- The Permanent Court of Arbitration ruled in favor of the Philippines against China’s claim over the majority of the South China Sea
- The USS Curtis Wilbur, part of the United States 7 Fleet, arrived in Manila to conduct community relations projects
- The move hopes to ensure peace and stability within the South China Sea
The USS Curtis Wilbur, an American guided missile destroyer, docked in Manila last Wednesday, July 20, for a routine port call.
According to the US Embassy in Manila, the visit of the destroyer “highlights the strong historic, community, and military connections between the Philippines and the United States.”
Part of the United States 7 Fleet, the Arleigh burke-class guided missile destroyer hopes to help ensure peace and security within the West Philippine Sea and the surrounding areas.
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The arrival of the missile destroyer comes about a week after the UN Permanent Court of Arbitration ruled in favor of the Philippines, declaring that China’s claim of the “9-dash-line” carries no legal basis.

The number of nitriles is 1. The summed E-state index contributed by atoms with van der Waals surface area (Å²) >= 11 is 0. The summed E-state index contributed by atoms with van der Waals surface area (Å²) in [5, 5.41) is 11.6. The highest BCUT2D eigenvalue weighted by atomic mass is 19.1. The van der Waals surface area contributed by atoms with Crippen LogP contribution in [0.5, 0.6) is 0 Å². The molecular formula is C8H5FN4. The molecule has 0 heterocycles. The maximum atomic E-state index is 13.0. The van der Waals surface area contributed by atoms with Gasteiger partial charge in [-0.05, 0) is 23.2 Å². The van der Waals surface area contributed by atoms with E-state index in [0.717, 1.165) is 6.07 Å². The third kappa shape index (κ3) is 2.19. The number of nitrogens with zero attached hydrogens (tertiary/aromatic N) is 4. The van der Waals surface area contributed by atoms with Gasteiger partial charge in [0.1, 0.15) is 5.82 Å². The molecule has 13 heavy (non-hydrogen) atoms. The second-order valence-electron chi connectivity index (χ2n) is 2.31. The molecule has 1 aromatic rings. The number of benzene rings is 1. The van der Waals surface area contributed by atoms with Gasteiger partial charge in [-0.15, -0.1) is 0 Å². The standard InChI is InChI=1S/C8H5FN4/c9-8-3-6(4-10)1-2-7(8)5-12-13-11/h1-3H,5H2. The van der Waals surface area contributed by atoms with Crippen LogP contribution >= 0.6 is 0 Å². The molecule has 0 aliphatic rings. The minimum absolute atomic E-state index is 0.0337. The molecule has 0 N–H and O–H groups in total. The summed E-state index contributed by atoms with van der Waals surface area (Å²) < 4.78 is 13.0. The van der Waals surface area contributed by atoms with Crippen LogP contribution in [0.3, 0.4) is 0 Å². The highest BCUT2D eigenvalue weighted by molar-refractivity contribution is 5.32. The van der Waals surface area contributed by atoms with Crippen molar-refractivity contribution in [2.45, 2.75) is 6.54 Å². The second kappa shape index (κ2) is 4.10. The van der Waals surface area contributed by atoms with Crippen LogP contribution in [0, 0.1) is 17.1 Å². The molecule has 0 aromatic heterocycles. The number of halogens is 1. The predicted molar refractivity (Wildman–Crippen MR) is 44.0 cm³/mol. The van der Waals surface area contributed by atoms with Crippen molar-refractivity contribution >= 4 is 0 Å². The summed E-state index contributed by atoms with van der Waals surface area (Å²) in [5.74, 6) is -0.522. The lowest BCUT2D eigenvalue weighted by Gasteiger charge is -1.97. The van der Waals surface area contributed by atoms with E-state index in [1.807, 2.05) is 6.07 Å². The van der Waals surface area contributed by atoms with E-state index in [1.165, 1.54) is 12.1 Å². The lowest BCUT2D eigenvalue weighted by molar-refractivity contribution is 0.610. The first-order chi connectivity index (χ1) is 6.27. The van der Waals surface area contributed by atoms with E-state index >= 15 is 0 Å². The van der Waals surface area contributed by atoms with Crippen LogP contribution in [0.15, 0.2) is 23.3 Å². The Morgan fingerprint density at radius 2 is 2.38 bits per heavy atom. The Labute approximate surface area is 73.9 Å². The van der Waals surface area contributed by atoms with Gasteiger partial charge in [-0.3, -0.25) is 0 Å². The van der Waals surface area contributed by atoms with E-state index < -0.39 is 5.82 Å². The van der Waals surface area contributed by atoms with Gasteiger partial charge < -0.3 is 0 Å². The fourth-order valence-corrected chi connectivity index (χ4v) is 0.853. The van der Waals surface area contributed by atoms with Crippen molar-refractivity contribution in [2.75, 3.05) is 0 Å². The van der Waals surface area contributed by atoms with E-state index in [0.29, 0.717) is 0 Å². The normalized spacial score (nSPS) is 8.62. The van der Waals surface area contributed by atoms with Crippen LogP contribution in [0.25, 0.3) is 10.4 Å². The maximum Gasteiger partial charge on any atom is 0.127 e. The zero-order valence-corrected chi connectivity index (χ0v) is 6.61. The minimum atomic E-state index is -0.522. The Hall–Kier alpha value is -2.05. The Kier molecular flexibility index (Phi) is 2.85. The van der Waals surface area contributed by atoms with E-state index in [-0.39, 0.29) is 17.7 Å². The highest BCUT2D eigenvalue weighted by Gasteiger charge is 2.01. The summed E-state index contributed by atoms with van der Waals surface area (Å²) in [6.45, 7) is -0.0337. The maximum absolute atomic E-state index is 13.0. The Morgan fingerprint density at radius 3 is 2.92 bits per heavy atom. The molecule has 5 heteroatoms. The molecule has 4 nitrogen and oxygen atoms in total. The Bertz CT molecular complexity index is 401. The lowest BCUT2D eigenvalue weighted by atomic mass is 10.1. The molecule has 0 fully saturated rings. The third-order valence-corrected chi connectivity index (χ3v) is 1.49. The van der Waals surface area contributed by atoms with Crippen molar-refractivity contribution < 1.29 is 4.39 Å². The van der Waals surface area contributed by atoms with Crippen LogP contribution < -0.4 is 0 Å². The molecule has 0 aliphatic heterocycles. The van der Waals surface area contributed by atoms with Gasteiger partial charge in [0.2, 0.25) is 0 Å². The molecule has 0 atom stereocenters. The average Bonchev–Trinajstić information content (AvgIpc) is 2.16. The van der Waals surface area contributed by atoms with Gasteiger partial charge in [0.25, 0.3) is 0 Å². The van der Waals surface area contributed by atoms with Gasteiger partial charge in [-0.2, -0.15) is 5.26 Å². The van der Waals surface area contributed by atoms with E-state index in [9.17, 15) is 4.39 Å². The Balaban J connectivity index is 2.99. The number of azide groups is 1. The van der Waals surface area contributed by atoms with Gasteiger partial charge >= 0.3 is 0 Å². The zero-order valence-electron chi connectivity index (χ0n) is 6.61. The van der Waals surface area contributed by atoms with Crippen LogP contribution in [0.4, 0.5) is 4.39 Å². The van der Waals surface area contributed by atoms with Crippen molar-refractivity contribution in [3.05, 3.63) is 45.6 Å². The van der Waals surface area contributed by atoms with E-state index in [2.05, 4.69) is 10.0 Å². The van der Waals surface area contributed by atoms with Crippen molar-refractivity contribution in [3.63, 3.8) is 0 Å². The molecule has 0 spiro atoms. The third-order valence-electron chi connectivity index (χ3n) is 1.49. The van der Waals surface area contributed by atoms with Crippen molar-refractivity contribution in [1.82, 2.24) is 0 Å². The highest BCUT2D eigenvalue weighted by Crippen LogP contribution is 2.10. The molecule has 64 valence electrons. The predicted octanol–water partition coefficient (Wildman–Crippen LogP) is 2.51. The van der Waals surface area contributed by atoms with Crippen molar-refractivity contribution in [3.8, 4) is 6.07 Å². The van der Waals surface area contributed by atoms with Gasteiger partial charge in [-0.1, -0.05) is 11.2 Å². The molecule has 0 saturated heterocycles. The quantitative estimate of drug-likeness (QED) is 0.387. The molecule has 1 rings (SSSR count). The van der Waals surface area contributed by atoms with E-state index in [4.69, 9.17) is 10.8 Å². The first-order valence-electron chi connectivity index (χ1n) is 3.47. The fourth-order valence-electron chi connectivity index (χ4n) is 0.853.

The ship’s crew will partake in a series of community relations projects to better strengthen Philippine-American ties. The service members of the ship will also enjoy the Filipino culture.
"This port visit is an opportunity to experience another culture and act as ambassadors to the Philippines. The importance of our presence here, both at sea and in port, cannot be overstated," said the ship’s assistant damage control officer Lt. J.G. Ben Sleiter.
The ship is named after Curtis Wilbur, the 43 Secretary of the Navy.
The United States is one of the oldest allies of the Philippines, conducting much joint regional security, counterterrorism, and transnational crime fighting operations. The arrival of the missile destroyer is one of the actions of the US in their hopes to counter China’s growing aggression within the region.
The US has already reassigned two Hamilton-class cutters to the Philippines for the purpose of patrols within the South China Sea.
Although the United States is not allowed to establish permanent bases in the Philippines, the Enhanced Defense Cooperation Agreement (EDCA) and the Visiting Forces Agreement (VFA) have allowed US troops to conduct military activities within the Philippines. - Kami Media